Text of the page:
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Weekly Alibi Videodrome

By Scott Phillips

Children Shouldn't Play With Dead Things (1972)

This flick supposedly has a good-sized cult following, but why is it I can never find anyone who'll admit to liking it? Directed by "Benjamin" (Bob) Clark, who went on to direct Porky's (as well as the classic Christmas Story and the sadly overlooked Murder by Decree), Children tells the tale of a little Floridian acting troupe led by co-scripter and makeup guy Alan Ormsby (in one of the four or five most obnoxious performances in film history). Ormsby takes his flock on a midnight boat ride to a small island, where he attempts to raise the dead by means of a really lame ritual. When it seems his plan has failed, Ormsby and the gang take a disinterred corpse back to an old abandoned house for a night of bickering. Unbeknownst to our band of thespians, the ritual has succeeded--it just needed a little time to kick in. Soon, the dead are crawling outta the ground and before you can say "George Romero," the old house is surrounded by hungry, shambling corpses. Of course, we wade forever through the kind of snappy dialogue that makes me want to throw furniture before we finally get to see the rotting horde on the march. Even still, this flick reeks of the low-budget funk that sends me into delirium, so I can overlook the delay. Ormsby (who later wrote My Bodyguard and Paul Schrader's remake of Cat People) wears an unbelievable pair of striped pants, equalled only by the hideous trousers worn by Jack Nicholson in Rebel Rousers. A Sandra Bullock-lookin' hippie chick freaks out. A fat guy says "I peed my pants" about 8,000 times. The Orms beds down with a corpse for a philosophical discussion. And, man, don't even get me started on how cool the zombies look--all zero-budget cotton-and-Rice-Krispies style. For added thrills, one character is apparently hugged to death by a zombie! I love it, and I'm not afraid to tell the world! (VCI)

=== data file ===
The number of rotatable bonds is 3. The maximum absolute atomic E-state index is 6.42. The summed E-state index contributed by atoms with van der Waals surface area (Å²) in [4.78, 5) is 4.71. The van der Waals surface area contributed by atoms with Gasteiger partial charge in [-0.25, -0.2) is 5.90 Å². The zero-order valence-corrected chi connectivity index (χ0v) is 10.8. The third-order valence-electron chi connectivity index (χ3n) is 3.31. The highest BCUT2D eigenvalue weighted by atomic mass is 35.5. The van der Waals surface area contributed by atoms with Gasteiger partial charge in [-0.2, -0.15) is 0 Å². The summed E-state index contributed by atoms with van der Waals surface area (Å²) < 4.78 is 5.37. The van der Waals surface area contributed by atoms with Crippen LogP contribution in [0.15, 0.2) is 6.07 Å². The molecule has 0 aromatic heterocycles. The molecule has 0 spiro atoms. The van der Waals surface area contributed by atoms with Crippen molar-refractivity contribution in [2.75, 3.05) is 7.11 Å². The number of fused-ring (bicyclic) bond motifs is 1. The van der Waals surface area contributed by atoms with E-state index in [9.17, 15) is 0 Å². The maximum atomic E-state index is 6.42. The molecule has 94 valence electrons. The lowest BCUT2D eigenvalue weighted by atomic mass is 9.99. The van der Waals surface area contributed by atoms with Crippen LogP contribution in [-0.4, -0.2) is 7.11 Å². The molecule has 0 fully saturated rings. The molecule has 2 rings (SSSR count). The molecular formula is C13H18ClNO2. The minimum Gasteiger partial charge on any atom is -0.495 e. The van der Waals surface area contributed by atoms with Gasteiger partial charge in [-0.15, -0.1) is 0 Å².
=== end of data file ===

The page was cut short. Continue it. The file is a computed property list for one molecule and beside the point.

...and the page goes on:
Blood Feast (1963)

Emily and I thought it was high time we finally saw the great-grandaddy of all splatter flicks, and unfortunately, Herschell Gordon Lewis' seminal classic left us feeling a bit hollow and unfulfilled. Feast follows the adventures of freakish-looking caterer Fuad Ramses, whose exotic cuisine may be a little too exotic for the laws of man and God to allow. Y'see, when our boy Fuad gets his Devo plastic-hair eyebrows furrowed over a saucy young thing, he tends to hack 'em into chunks and serve 'em up for dinner. His bloodthirsty shopping spree baffles a pair of cops, who are confused by the utter lack of any clues at the crime scenes. "We're just workin' with a homicidal maniac, that's all!" bleats one of the cops, bursting with pent-up frustration. Meanwhile, Fuad's nocturnal onslaught continues, as he smashes the brains from one young lady's head (her girlie-sounding boyfriend only moments before insisting that she "prove her love" to him) and rips the tongue from another beauty's throat, all in glorious color and extreme close-up. When he sets his sights on the girlfriend of one of the cops, however, Fuad makes a fatal error, and soon the heroic detectives are in hot pursuit! As usual, ol' H.G. Lewis availed himself of the least-talented actors available and shows off his directing chops with an able display of "Shot Held Too Long," making Emily and I feel as if we'd been watching the flick for 17 hours, while in actuality the entire running time is only about 65 minutes! While not as cool as The Gore-Gore Girls (Emily's favorite) and not as goofy as 2000 Maniacs (my favorite), Feast still entertains and is certainly an important piece of crap. (Strand/VCI)

--Scott Phillips

videodrome@alibi.com







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